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Cooking with Aagan

chef AaganThe reputation of being a foodie is a tough job to keep. To keep satisfying your gastronomical urges is a big challenge, specially in a foreign land where most of your favourite cuisines are lacking. But yours truly loves challanges and took on this errand to feed himself the best of dishes.

When i decided to bid adieu to Kolkata and pack myself off to Bangalore, the only advice i heard from everyone was regarding food. South Indian cuisine was unpalatable for most Bongs and relatives and friends were perturbed about my well being, knowing how much i rely on food for survival. My answer would be, “I eat it all. Do not worry, i will manage.” Yes, i was quite confident that i will manage. Why not? I loved eating dosas at Udupi or from the roadside thela wallahs at Rashbehari Avenue.

I gave up on eating south Indian food within a week of shifting to this city. The food was really mundane and lacked imagination. The sheer travesty of not being able to enjoy what you eat made me go glum. Even the outlets which supposedly sold “North Indian food” bore the hallmark of curry leaves and sour sambhar daal! Not willing to bow down to food jehad, i decided to call it a war!

Before moving in to Bangalore, the most difficult dish that i ever cooked (on gas) was egg bhurji. It was a challenge, therefore, to cook authentic Bengali cuisine, which would taste good and be eatable. That too, to cook 365 days a year was a Hearculean task itself. I fathomed i had no choice but to take the plunge and so i did. For the last one month i have been maturing as a cook.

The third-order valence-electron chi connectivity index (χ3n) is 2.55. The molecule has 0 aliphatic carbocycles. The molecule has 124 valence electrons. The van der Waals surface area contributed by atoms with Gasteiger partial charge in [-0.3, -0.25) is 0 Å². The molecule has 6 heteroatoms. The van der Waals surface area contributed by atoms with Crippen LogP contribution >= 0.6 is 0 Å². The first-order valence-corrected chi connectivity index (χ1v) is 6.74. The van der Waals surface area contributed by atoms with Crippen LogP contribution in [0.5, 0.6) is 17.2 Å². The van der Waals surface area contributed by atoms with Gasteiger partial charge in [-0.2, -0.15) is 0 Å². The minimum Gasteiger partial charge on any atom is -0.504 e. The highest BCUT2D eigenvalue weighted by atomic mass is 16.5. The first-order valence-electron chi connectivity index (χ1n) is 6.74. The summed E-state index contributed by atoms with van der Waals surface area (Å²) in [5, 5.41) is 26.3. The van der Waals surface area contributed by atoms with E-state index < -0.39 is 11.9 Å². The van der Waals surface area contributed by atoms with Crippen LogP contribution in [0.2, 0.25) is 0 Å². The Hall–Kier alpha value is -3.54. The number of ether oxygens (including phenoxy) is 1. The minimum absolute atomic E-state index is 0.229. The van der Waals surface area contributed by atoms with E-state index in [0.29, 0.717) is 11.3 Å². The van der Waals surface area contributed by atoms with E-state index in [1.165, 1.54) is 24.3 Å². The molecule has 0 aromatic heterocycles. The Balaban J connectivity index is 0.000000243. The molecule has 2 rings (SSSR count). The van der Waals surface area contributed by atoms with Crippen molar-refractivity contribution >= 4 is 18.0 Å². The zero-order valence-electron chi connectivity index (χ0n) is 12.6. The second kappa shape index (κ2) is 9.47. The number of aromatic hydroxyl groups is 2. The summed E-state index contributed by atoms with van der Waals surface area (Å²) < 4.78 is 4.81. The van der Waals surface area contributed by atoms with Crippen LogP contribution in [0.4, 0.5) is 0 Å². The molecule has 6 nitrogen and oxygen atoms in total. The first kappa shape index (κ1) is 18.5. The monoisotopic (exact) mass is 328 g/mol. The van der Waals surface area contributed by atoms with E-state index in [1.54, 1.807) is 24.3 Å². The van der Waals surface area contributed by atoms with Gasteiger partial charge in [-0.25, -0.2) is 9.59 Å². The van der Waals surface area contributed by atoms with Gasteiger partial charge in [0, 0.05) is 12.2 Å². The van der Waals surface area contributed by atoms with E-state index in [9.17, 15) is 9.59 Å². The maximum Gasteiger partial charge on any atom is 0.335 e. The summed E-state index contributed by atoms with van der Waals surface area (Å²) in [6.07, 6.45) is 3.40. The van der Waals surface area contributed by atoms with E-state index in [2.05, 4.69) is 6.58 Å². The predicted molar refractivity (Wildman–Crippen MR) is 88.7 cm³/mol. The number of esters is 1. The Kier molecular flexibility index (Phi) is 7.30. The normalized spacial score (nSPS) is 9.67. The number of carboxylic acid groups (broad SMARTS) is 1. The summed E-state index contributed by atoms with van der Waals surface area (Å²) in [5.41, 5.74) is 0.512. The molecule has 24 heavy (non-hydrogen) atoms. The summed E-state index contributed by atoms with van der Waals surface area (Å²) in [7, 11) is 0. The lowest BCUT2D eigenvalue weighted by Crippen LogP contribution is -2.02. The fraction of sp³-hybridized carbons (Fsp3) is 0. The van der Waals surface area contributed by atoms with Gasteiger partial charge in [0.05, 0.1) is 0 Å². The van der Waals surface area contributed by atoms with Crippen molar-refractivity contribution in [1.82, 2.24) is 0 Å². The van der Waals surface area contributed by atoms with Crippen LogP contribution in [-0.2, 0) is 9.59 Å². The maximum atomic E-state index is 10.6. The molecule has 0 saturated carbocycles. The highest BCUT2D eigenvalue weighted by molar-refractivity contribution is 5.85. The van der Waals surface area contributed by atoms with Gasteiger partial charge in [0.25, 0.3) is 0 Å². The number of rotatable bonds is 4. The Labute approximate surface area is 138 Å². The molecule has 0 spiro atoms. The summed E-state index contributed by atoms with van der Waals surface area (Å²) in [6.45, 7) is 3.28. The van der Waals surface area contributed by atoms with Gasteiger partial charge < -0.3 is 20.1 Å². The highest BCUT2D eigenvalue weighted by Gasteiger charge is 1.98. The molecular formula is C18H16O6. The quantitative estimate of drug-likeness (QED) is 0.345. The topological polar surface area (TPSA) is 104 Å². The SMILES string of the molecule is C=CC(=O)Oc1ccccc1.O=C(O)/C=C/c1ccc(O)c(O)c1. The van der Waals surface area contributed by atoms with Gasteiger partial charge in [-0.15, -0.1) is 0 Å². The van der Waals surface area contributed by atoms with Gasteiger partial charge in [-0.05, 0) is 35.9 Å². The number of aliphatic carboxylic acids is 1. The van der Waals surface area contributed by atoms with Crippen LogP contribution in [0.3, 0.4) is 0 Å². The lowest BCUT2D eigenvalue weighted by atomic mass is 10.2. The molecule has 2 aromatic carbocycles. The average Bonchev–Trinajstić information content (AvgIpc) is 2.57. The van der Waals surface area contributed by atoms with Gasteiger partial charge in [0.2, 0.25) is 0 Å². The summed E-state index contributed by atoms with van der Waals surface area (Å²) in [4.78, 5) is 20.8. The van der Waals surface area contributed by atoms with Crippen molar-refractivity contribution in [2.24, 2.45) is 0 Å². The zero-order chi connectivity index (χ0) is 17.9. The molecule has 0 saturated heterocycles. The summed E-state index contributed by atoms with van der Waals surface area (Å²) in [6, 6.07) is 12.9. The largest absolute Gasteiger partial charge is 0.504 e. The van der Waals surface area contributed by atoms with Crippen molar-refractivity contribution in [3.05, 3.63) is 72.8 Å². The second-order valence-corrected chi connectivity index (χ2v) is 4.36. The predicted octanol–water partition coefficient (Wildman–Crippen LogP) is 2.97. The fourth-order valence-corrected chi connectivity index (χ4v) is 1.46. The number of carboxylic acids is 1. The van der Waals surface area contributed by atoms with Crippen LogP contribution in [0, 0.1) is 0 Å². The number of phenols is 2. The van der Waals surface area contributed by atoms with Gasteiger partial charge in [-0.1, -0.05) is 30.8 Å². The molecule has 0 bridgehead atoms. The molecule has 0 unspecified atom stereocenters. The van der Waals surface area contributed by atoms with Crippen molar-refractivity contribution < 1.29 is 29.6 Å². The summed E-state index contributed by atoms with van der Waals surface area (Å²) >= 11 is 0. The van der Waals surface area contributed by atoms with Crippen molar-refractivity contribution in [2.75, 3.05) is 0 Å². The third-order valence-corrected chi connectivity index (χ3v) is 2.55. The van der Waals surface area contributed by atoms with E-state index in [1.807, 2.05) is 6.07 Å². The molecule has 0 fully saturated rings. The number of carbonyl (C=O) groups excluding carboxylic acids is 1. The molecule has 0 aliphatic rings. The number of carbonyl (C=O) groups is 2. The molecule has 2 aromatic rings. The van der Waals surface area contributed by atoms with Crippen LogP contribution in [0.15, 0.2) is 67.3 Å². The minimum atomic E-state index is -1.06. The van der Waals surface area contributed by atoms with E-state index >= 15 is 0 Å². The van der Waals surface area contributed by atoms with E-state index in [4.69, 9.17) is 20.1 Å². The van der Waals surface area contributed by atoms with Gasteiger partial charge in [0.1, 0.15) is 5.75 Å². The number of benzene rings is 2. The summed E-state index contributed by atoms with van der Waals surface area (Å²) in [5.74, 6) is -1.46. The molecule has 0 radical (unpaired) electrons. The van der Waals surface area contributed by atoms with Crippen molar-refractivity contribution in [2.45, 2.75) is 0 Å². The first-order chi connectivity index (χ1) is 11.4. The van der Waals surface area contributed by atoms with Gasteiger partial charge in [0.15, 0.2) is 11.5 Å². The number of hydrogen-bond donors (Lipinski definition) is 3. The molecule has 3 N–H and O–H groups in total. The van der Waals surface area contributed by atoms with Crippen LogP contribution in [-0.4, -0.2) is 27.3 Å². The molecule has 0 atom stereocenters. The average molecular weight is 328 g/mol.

My big moment came yesterday when i prepared, for the first time on gas, chicken biriyani. It might sound juvenile but i believe this has been a defining milestone in my life. My love for chicken is known to all. To be able to cook it, THAT TOO in Bangalore, after a gap of a month, is a feat unimaginable for me.

I wish to share this moment of joy with all my readers by sharing the recipe of the chicken biriyani that now forms a part of my system.

Marinate the chicken for half an hour with curd, turmeric powder, ginger-garlic paste, onion paste and tomato puree with some salt.

Fry onions in a pan of oil till brown. Add garam masala powder, red chilli powder, jeera. Add the marinated chicken and stir till it i cooked.

In another container, take some rice soaked in water and boil it till half. To this half boiled rice, add the chicken, saffron powder, little milk. Mix well, cover with a lid and simmer for half an hour.

Your chicken biriyani is ready.

Street Food in Kolkata

As promised i am back with my second offering in my series of posts on Kolkata….celebrating my stay in this beautiful city for the last five years. With just one and half months more left for me for “pattari gotano” i am looking back at the days that shaped me. 3 brilliant years in Presidency College and two not so great yet wonderful years in Department of Biochemistry,CU. So, what did i do all these years that make them so special??? Like i mentioned in my post “Kolkata & Me” my friends made my stay in this city pleasurable. This time i wish to explore another avenue of this “Mohanagori”. Food.